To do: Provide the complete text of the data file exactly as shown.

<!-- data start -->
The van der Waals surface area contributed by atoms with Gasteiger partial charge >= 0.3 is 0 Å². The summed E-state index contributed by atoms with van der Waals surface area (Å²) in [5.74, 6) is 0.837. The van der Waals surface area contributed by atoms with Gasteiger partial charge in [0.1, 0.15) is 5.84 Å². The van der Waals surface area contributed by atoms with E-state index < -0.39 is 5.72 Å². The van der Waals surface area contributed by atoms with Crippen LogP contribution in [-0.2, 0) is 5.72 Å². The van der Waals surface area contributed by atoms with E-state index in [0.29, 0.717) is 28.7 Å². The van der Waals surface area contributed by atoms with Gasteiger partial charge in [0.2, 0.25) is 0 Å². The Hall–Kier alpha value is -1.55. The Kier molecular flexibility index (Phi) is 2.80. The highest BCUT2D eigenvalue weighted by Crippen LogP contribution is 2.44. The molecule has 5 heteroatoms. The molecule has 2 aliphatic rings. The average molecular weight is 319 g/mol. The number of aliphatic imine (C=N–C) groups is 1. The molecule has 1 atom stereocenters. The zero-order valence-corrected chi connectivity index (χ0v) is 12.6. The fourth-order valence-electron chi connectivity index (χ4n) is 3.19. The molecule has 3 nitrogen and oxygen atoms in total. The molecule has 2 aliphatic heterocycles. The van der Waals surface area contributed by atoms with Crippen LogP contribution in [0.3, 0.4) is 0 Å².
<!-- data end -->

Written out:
The van der Waals surface area contributed by atoms with Gasteiger partial charge >= 0.3 is 0 Å². The summed E-state index contributed by atoms with van der Waals surface area (Å²) in [5.74, 6) is 0.837. The van der Waals surface area contributed by atoms with Gasteiger partial charge in [0.1, 0.15) is 5.84 Å². The van der Waals surface area contributed by atoms with E-state index < -0.39 is 5.72 Å². The van der Waals surface area contributed by atoms with Crippen LogP contribution in [-0.2, 0) is 5.72 Å². The van der Waals surface area contributed by atoms with E-state index in [0.29, 0.717) is 28.7 Å². The van der Waals surface area contributed by atoms with Gasteiger partial charge in [0.2, 0.25) is 0 Å². The Hall–Kier alpha value is -1.55. The Kier molecular flexibility index (Phi) is 2.80. The highest BCUT2D eigenvalue weighted by Crippen LogP contribution is 2.44. The molecule has 5 heteroatoms. The molecule has 2 aliphatic rings. The average molecular weight is 319 g/mol. The number of aliphatic imine (C=N–C) groups is 1. The molecule has 1 atom stereocenters. The zero-order valence-corrected chi connectivity index (χ0v) is 12.6. The fourth-order valence-electron chi connectivity index (χ4n) is 3.19. The molecule has 3 nitrogen and oxygen atoms in total. The molecule has 2 aliphatic heterocycles. The van der Waals surface area contributed by atoms with Crippen LogP contribution in [0.3, 0.4) is 0 Å².